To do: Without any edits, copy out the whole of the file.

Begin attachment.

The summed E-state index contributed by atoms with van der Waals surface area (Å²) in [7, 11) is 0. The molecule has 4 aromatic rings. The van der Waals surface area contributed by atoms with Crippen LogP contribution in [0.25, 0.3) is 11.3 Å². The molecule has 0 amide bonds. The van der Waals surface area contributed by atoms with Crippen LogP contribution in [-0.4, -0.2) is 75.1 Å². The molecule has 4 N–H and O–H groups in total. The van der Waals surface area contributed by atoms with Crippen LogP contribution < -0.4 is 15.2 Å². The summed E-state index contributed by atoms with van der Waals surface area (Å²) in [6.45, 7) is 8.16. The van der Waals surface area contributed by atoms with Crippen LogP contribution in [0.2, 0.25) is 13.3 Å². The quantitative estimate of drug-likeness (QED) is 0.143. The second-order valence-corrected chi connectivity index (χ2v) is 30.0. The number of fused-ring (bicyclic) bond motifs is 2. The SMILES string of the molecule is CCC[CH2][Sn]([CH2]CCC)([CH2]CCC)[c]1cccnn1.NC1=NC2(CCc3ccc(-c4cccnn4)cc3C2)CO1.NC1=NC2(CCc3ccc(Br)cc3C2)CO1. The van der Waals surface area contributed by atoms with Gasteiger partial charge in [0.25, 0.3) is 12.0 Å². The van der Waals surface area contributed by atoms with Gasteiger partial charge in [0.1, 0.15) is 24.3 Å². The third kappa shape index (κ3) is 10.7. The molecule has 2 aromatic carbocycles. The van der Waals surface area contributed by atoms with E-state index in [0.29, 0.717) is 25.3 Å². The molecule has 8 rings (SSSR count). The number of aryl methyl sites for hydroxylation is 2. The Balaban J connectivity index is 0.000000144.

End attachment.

The summed E-state index contributed by atoms with van der Waals surface area (Å²) in [7, 11) is 0. The molecule has 4 aromatic rings. The van der Waals surface area contributed by atoms with Crippen LogP contribution in [0.25, 0.3) is 11.3 Å². The molecule has 0 amide bonds. The van der Waals surface area contributed by atoms with Crippen LogP contribution in [-0.4, -0.2) is 75.1 Å². The molecule has 4 N–H and O–H groups in total. The van der Waals surface area contributed by atoms with Crippen LogP contribution < -0.4 is 15.2 Å². The summed E-state index contributed by atoms with van der Waals surface area (Å²) in [6.45, 7) is 8.16. The van der Waals surface area contributed by atoms with Crippen LogP contribution in [0.2, 0.25) is 13.3 Å². The quantitative estimate of drug-likeness (QED) is 0.143. The second-order valence-corrected chi connectivity index (χ2v) is 30.0. The number of fused-ring (bicyclic) bond motifs is 2. The SMILES string of the molecule is CCC[CH2][Sn]([CH2]CCC)([CH2]CCC)[c]1cccnn1.NC1=NC2(CCc3ccc(-c4cccnn4)cc3C2)CO1.NC1=NC2(CCc3ccc(Br)cc3C2)CO1. The van der Waals surface area contributed by atoms with Gasteiger partial charge in [0.25, 0.3) is 12.0 Å². The van der Waals surface area contributed by atoms with Gasteiger partial charge in [0.1, 0.15) is 24.3 Å². The third kappa shape index (κ3) is 10.7. The molecule has 2 aromatic carbocycles. The van der Waals surface area contributed by atoms with E-state index in [0.29, 0.717) is 25.3 Å². The molecule has 8 rings (SSSR count). The number of aryl methyl sites for hydroxylation is 2. The Balaban J connectivity index is 0.000000144.